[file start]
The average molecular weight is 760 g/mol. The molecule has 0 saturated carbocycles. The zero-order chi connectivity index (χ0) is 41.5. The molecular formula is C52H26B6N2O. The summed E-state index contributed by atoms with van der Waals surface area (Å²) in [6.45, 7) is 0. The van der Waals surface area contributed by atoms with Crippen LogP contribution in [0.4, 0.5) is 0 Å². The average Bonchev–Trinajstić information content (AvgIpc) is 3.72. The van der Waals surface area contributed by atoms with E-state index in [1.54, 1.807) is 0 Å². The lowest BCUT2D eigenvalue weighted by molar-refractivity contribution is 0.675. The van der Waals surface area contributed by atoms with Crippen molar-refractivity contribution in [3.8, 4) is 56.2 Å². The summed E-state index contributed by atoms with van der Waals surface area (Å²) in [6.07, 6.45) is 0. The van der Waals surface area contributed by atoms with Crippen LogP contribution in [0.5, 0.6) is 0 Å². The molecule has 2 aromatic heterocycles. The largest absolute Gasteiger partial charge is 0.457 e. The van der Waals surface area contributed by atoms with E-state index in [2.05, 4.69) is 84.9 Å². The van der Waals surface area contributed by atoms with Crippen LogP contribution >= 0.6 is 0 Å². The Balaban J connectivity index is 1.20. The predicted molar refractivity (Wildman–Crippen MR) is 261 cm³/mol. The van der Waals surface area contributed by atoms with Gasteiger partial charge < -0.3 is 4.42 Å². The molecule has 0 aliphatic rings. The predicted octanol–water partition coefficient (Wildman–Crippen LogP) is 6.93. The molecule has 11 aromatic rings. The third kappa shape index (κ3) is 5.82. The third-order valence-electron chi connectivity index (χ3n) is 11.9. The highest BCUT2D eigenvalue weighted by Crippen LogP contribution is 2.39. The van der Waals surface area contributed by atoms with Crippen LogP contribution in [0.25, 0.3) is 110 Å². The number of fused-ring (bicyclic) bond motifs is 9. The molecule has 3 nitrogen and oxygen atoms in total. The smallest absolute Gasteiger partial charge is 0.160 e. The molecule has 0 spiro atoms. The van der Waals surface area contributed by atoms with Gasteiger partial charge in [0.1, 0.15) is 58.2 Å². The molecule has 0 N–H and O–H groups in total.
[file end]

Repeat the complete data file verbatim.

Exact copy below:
The average molecular weight is 760 g/mol. The molecule has 0 saturated carbocycles. The zero-order chi connectivity index (χ0) is 41.5. The molecular formula is C52H26B6N2O. The summed E-state index contributed by atoms with van der Waals surface area (Å²) in [6.45, 7) is 0. The van der Waals surface area contributed by atoms with Crippen LogP contribution in [0.4, 0.5) is 0 Å². The average Bonchev–Trinajstić information content (AvgIpc) is 3.72. The van der Waals surface area contributed by atoms with E-state index in [1.54, 1.807) is 0 Å². The lowest BCUT2D eigenvalue weighted by molar-refractivity contribution is 0.675. The van der Waals surface area contributed by atoms with Crippen molar-refractivity contribution in [3.8, 4) is 56.2 Å². The summed E-state index contributed by atoms with van der Waals surface area (Å²) in [6.07, 6.45) is 0. The van der Waals surface area contributed by atoms with Crippen LogP contribution in [0.5, 0.6) is 0 Å². The molecule has 2 aromatic heterocycles. The largest absolute Gasteiger partial charge is 0.457 e. The van der Waals surface area contributed by atoms with E-state index in [2.05, 4.69) is 84.9 Å². The van der Waals surface area contributed by atoms with Crippen LogP contribution >= 0.6 is 0 Å². The Balaban J connectivity index is 1.20. The predicted molar refractivity (Wildman–Crippen MR) is 261 cm³/mol. The van der Waals surface area contributed by atoms with Gasteiger partial charge < -0.3 is 4.42 Å². The molecule has 0 aliphatic rings. The predicted octanol–water partition coefficient (Wildman–Crippen LogP) is 6.93. The molecule has 11 aromatic rings. The third kappa shape index (κ3) is 5.82. The third-order valence-electron chi connectivity index (χ3n) is 11.9. The highest BCUT2D eigenvalue weighted by Crippen LogP contribution is 2.39. The van der Waals surface area contributed by atoms with Crippen LogP contribution in [0.25, 0.3) is 110 Å². The number of fused-ring (bicyclic) bond motifs is 9. The molecule has 3 nitrogen and oxygen atoms in total. The smallest absolute Gasteiger partial charge is 0.160 e. The molecule has 0 spiro atoms. The van der Waals surface area contributed by atoms with Gasteiger partial charge in [0.1, 0.15) is 58.2 Å². The molecule has 0 N–H and O–H groups in total.